Second presidential debate tonight!

With four weeks left till Elec­tion Day, the pres­i­den­tial race is heat­ing up! The sec­ond of three pres­i­den­tial debates is tonight at 9pm EST, so I hope every­one’s popped their pop­corn, read up on their elec­tion cov­er­age and gen­er­al­ly made their debate prepa­ra­tions, because I think its going to be a good one. This debate is in the “town­hall” style where ques­tions are going to be asked either from a pool of unde­cid­ed vot­ers or by mod­er­a­tor, Tom Brokaw, from ques­tions sub­mit­ted via the inter­net. There are some pret­ty spe­cif­ic rules about the town­hall (for instance, peo­ple who asked ques­tions will be filmed ask­ing the ques­tions but not react­ing) and there is also no fol­low-up ques­tions or direct ques­tion­ing between the can­di­dates. Regard­less, it promis­es to be an excit­ing view­ing so I hope every­one tunes in! Check it out on any num­ber of net­works and cable sta­tions at 9pm ESt/8pm CST/6pm PST.

If you want to read more, check out a post from the Chica­go Sun-Times, here <>

What Do I Need to Bring to the Polls? and Document the Vote!

It’s almost here! Elec­tion Day! After a rather long pri­ma­ry sea­son, this elec­tion is com­ing to close in the most excit­ing way pos­si­ble. Vot­er turnout is expect­ed to be quite impres­sive and if ear­ly vot­ing is any indi­ca­tion Amer­i­cans around the coun­try are excit­ed (and com­m­mit­ted, with ear­ly vot­ing loca­tions in some states hav­ing wait times in excess of SIX hours) about hav­ing their say this elec­tion. So for every­one get­ting ready to vote on Elec­tion Day, make sure that the ID require­ments in your state don’t keep you from cast­ing a bal­lot. Lookup your state’s ID require­ment on

Also, while you’re wait­ing online, doc­u­ment the vote, take pic­tures or video of how vot­ing looks in your com­mu­ni­ty. If you have any inter­est­ing sto­ries to share about first time vot­ers or the excite­ment in your fam­i­ly or cir­cle of friends about vot­ing, we want to hear about it. Are you vot­ing, get­ting out the vote, or mon­i­tor­ing at the polls on Elec­tion Day? Bring a cam­era or video­cam­era with you to doc­u­ment pic­tures and sto­ries of South Asian vot­ers. Send pic­tures, video, writ­ten reflec­tions, quotes and more to by Wednes­day, Novem­ber 5th at 5PM!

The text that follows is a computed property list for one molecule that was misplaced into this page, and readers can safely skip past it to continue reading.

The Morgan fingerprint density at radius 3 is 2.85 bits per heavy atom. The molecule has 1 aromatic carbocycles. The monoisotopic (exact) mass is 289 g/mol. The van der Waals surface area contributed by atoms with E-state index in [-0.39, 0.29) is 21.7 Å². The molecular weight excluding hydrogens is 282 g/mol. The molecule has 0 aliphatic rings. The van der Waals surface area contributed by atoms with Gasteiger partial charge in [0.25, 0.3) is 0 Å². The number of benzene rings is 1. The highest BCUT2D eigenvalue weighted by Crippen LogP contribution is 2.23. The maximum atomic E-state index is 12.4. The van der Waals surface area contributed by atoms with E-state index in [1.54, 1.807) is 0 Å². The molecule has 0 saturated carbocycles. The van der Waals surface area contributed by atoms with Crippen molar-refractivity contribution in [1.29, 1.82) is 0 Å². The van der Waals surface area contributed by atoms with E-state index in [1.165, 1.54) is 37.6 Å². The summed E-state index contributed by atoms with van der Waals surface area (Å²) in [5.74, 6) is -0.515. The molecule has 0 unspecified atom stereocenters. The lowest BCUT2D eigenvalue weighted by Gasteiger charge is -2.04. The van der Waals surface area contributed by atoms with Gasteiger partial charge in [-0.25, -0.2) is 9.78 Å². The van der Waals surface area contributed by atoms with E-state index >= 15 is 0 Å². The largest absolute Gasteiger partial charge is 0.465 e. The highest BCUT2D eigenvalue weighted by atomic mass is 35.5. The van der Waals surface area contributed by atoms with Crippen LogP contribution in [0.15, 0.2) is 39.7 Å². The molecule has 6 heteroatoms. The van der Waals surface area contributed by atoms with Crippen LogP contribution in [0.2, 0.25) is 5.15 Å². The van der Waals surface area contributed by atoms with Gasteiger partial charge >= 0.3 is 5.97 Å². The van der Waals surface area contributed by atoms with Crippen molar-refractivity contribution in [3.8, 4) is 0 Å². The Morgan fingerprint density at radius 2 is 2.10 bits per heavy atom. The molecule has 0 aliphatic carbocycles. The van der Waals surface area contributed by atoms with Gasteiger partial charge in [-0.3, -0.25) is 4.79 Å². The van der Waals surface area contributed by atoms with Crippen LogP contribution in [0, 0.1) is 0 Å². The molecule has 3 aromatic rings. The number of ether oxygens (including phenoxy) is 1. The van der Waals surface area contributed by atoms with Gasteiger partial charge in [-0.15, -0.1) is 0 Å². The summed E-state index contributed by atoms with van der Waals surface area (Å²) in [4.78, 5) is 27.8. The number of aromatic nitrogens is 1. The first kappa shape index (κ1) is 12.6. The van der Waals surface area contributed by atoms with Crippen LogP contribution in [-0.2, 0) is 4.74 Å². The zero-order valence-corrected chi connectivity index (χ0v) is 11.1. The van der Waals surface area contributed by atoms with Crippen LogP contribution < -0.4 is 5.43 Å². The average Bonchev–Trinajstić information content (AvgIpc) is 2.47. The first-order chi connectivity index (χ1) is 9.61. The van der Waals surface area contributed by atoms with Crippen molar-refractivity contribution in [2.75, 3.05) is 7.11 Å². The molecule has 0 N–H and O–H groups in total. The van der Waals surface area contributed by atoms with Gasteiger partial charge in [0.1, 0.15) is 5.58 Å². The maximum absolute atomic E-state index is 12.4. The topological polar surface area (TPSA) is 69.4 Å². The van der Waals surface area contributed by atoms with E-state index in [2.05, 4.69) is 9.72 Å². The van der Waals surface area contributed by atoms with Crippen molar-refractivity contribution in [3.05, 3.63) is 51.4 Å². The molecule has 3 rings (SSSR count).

Here’s an inter­est­ing PSA I found that real­ly under­scores how mean­ing­ful the vote is, it may take a cou­ple of hours (so I sug­gest bring­ing a book… and maybe a fold­ing chair) but going out and vot­ing remains sig­nif­i­cant long after Elec­tion Day.

Voter registration deadlines are coming up so GET REGISTERED!

Civic and polit­i­cal par­tic­i­pa­tion are core val­ues here at SAALT. While its impor­tant to be engaged on a con­sis­tent basis, not just dur­ing elec­tion cycles, no one can deny that the act of vot­ing is one of the most mean­ing­ful expres­sions of demo­c­ra­t­ic par­tic­i­pa­tion. There’s been a lot of talk about this elec­tion, and there’s noth­ing wrong with get­ting swept up in the excite­ment of the pres­i­den­tial race.

If you need any addi­tion­al con­vinc­ing, check out this video:

The Vice Presidential debate is tonight!

So the first (and only) Vice Pres­i­den­tial debate is tak­ing place tonight. There’s been a lot of chat­ter, in the blo­gos­phere, the main­stream media and, undoubt­ed­ly, in more than a few per­son­al con­ver­sa­tions, about the impor­tance of this debate. Con­sid­er­ing that this is the only time we will be able to see Sen. Joseph Biden and Gov. Sarah Palin face off, I am hop­ing that peo­ple tune in. The debate will be mod­er­at­ed by Gwen Ifill, who mod­er­ates Wash­ing­ton Week and is a senior cor­re­spon­dent on New­sHour with Jim Lehrer. Ifill also mod­er­at­ed the 2004 debate between Dick Cheney and John Edwards in 2004. I think its going to be an excit­ing two hours and I hope every­one tunes into all the major chan­nels at 9pm EST.


Elections ’08: Roadmap to the White House, now translated!

One of the things we here at SAALT are always try­ing to do is make sure that, as much as pos­si­ble, the infor­ma­tion and resources we put out is as acces­si­ble to as many peo­ple as pos­si­ble. SAALT’s Build­ing Com­mu­ni­ty Strength, out­lines that lim­it­ed Eng­lish pro­fi­cien­cy rates are between 20% to 50% in South Asian com­mu­ni­ties, with rates increas­ing as income lev­els decrease (Won­der­ing what “lim­it­ed Eng­lish pro­fi­cien­cy” means? It refers to the abil­i­ty to read, speak, and write Eng­lish less than “very well.”)

With that in mind, SAALT strives to trans­late some of our most rel­e­vant mate­ri­als into South Asian lan­guges so that lim­it­ed Eng­lish pro­fi­cient indi­vid­u­als can take advan­tage of our resources. One exam­ple is What You Need to Know to Become a US Cit­i­zen (trans­lat­ed into Bangla, Hin­di and Gujarati). We are also pleased to announce the trans­la­tion of one of our new Elec­tions ’08 doc­u­ments, Roadmap to the White House, into Bangla, Hin­di, Pun­jabi, Tamil and Urdu). It’s a great resource to use by any­one to learn about the process­es of the elec­tion cycle. Orga­ni­za­tions and indi­vid­u­als are wel­come to use it for out­reach and edu­ca­tion with­in the South Asian com­mu­ni­ty. Please feel free to down­load these doc­u­ments and dis­trib­ute them.

Check out these oth­er resources by SAALT on issues fac­ing lim­it­ed Eng­lish pro­fi­cient South Asians!